It’s easy to work with people like us, but the key to making a bigger impact is often to work with those unlike us.
While social entrepreneurs often set out imagining that their key partnerships will only be with the organizations most mission- and culturally-aligned with them, this often isn’t the case. Or, at least, it’s only a starting point.
In fact, it turns out that the most valuable partnerships are often not with those who are most like you but with organizations with a useful difference from you.
This is because while alignment on mission is important for coming together, it is when different capabilities, insights and communities come together that something truly new and innovative can be created which neither could have done alone, creating the possibility for greater impact.
Great partnerships are also based on complimentary, not identical, goals and abilities.
Some years ago Ashoka, the world’s leading community of high-impact social entrepreneurs launch a major initiative to foster stronger collaboration amongst the Ashoka Fellowship. A key insight that emerged from this work was that instead of matching them based on their focus — eg. those working on water issues with those working on a similar issue somewhere else — they needed to be matched based on different but complementary needs and capabilities — eg. one with a distribution channel, the other with a product requiring distribution.
It is when two organisations bring together their different skills and abilities that magic can occur — like two very differently-shaped puzzle pieces clicking perfectly together. Mexican Ashoka Fellow Gina Badenoch has described working with corporate partners as “like a dance — you have to find the rhythm.”
And just like dancing with a partner, it’s not all about you, and your needs or ambitions. You need to be responsive to the goals and aspirations of the partner, need to match their rhythm, flow together.
To support this clear goals and deliverables need to be established up-front. In working with unalike partners, you are likely to encounter different working styles and paces, and your ability to meet them in the middle will be key to the success of the partnership.
At StartSomeGood one of our most innovative and fruitful partnership has been with a very different sort of organisation, a major bank, ING.
After they came to us looking to get involved in crowdfunding inspiring projects we together invented a more highly leveraged way of doing philanthropy and cause marketing by challenging the crowd to match it, something we now call Crowdmatch.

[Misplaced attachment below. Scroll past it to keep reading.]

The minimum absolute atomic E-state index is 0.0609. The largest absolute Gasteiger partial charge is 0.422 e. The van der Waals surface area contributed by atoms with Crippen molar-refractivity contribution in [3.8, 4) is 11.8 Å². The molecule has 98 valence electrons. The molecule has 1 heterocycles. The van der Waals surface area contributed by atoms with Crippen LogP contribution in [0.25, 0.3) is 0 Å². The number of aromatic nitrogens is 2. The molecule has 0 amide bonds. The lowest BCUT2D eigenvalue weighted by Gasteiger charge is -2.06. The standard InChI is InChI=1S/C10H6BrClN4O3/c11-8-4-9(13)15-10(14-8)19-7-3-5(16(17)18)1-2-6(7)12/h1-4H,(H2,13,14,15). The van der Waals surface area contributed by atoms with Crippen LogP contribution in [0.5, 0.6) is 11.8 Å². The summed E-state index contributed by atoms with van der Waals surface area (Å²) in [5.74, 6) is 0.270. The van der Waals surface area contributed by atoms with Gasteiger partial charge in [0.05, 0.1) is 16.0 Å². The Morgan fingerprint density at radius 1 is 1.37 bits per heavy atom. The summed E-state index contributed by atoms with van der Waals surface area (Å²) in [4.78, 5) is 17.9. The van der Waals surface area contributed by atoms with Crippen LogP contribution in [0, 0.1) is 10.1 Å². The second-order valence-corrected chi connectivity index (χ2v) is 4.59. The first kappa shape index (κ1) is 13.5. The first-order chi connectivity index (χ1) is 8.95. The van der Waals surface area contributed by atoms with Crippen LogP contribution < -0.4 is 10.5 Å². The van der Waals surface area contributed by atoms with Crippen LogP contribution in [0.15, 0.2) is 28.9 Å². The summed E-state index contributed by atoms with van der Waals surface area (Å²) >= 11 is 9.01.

Over the past six years ING have invested over $500,000 in early-stage socail enterprises and catalysed more than $1,000,000 in community giving through their Dreamstarter program, powered by StartSomeGood.
We have also found ourselves working with great global NGO’s, like Public Interest Registry, and even the United Nations, supporting social enterprises in the Pacific.
We started out wanting to offer a service to people just like us, other social entrepreneurs, but along the way discovered a whole other community of people interested in leveraging our technology and approach to make a bigger difference in the world. Working with these very different organizations, from non-profits to city governments, philanthropists to impact investors, major corporations to the UN, has created up incredible opportunities we had no idea existed originally.
What makes a partnership with an unalike organisation like ING work is that underneath that difference there were similarities that allowed us to work effectively together: a desire to deliver value to communities using technology, a willingness to try new things and an ethical underpinning focused on genuine impact. Without these we could not have overcome the gulf in our cultures and capacities.
Meaghan Ramsey, previously global director of the Dove Self-Esteem Project, shared a wonderful metaphor for why working with unalike partners is so important:
“Everyone lifting the same corner of a heavy table doesn’t make it easier to move.”
It’s when we get around the different corners, as established businesses and startups, non-profits and social enterprises, governments and the citizen sector, that together we can move the table, indeed the world, forward.
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